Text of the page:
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The Italian Party: A Novel Hardcover – March 20, 2018
"Rebound" by Kwame Alexander
Don't miss best-selling author Kwame Alexander's "Rebound," a new companion novel to his Newbery Award-winner, "The Crossover,"" illustrated with striking graphic novel panels. Pre-order today
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"Charming fun from cover to cover." ―HelloGiggles
"Intriguing and compelling." ―Women's Wear Daily
"Perfect for anyone who has dreamed of escaping life to live abroad, and addresses how the political can influence the personal in ways we might never expect." ―Real Simple
"This novel is dashing, fun, sexy and witty―a fun read on multiple levels." ―Historical Novel Society Magazine
"Set in Siena in 1956, this debut novel is a spy thriller, comedy of manners, and valentine to Italy, spiked with forbidden sex and political skulduggery...The ending is unexpected, with the author displaying a sophisticated, nuanced view of love and marriage that feels very modern. Or maybe it's just Italian." ―Kirkus Reviews
"[Lynch's] affection for and knowledge of the Italian people and way of living are evident: her food descriptions in particular are droolworthy. Readers will be rooting for Michael and Scottie through the story’s many adventures and intrigue, while political and social commentary add an extra layer of depth." ―Booklist
"The story plays like a confectionary Hollywood romance with some deeper notes reminiscent of John le Carré and Henry James. Scottie is a resilient main character who might have been played by Grace Kelly or Audrey Hepburn in a 1950s movie adaptation of this entertainingly subversive take on that seemingly innocent period." ―Publisher's Weekly
"In her gracefully written debut, as effervescent as spumante, Lynch dramatizes the allure and power of secrets - in politics and in marriage - while depicting with sly humor the collision between the American do-gooder naïveté and Italian culture. Italophiles and anyone interested in spying and the expat experience will love the spot-on social commentary." ―Library Journal (Starred Review)
"Christina Lynch has accomplished a rare American literary feat with this captivating novel whose keen political edge and historical resonance feel very timely. Her grasp of mid-century Cold War culture, of sexual identity, the world of personal secrecy and intimacy, trust and betrayal, naive patriotism and profound national identity, are swirled into a page-turner that is both a genuine romance and a thoughtful spy story." ―Patricia Hampl, author of The Florist's Daughter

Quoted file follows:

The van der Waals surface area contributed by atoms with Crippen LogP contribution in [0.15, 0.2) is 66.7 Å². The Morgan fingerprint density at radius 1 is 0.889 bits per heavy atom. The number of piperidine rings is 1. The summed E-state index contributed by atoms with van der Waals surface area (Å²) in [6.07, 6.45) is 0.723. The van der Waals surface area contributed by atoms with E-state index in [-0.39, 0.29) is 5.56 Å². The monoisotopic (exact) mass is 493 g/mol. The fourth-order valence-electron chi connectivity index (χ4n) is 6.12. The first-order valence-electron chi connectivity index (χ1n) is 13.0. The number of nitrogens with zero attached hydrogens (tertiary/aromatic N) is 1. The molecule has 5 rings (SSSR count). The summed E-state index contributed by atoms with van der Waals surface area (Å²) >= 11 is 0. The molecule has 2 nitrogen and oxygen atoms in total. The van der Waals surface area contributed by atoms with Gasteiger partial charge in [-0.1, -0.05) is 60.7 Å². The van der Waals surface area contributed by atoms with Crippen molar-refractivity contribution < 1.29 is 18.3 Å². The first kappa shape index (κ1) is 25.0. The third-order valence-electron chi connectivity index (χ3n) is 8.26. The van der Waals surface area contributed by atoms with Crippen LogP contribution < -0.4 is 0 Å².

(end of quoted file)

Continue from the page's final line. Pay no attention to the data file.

"Tremendous fun! Wives with big secrets, husbands with bigger ones, swirling around a 1950s Siena teeming with seduction and spycraft." ―Chris Pavone, New York Times bestselling author of The Travelers and The Expats
"Imagine Beautiful Ruins plus horses; Toujours Provence with spies, a mystery and sex. The Italian Party is a fizzy, page-turning delight that begs for a Campari and soda!" ―Julia Claiborne Johnson, author of Be Frank With Me
"Christina Lynch’s hapless American newly-weds give us plenty to worry about as they dig their way into the dark heart of Italy (1956) and into the even darker heart of the CIA. They give us plenty to laugh about, too, in this volatile mixture of old-world charm and cold-war politics." ―Bob Hellenga, author of The Fall of a Sparrow
About the Author
Christina Lynch’s picaresque journey includes chapters in Chicago and at Harvard, where she was an editor on the Harvard Lampoon. She was the Milan correspondent for W magazine and Women’s Wear Daily, and disappeared for four years in Tuscany. In L.A. she was on the writing staff of Unhappily Ever After; Encore, Encore; The Dead Zone and Wildfire. She now lives in the foothills of the Sierra Nevada. She is the co-author of two novels under the pen name Magnus Flyte. She teaches at College of the Sequoias. The Italian Party is her debut novel under her own name.
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That blooms so tender
Each kiss a dew drop
Of sweet surrender
“Love is a moment
Of life enchanging
Let’s take that moment
That tonight is granting.
There’s no tomorrow
When love is new
Now is forever
When love is true
So kiss me and hold me tight
There’s no tomorrow
There’s just tonight.”
-- “There’s No Tomorrow,” (Ole Sole Mio) Dean Martin, written by Christopher Difford, Glenn Tilbrook
It is April of 1956 when this story begins in Tuscany, where two newlyweds, Michael and his wife Scottie, are driving down the Via Cassia after leaving Florence. They’ve brought with them, almost a symbol of America, a Ford Fairlane, canary yellow and white, sized for comfort, and outrunning the tiny Italian cars they were passing with ease.
How very notable to bring something with them that represents something so very American. The people that they pass can’t help but stare, and think: ”Americani”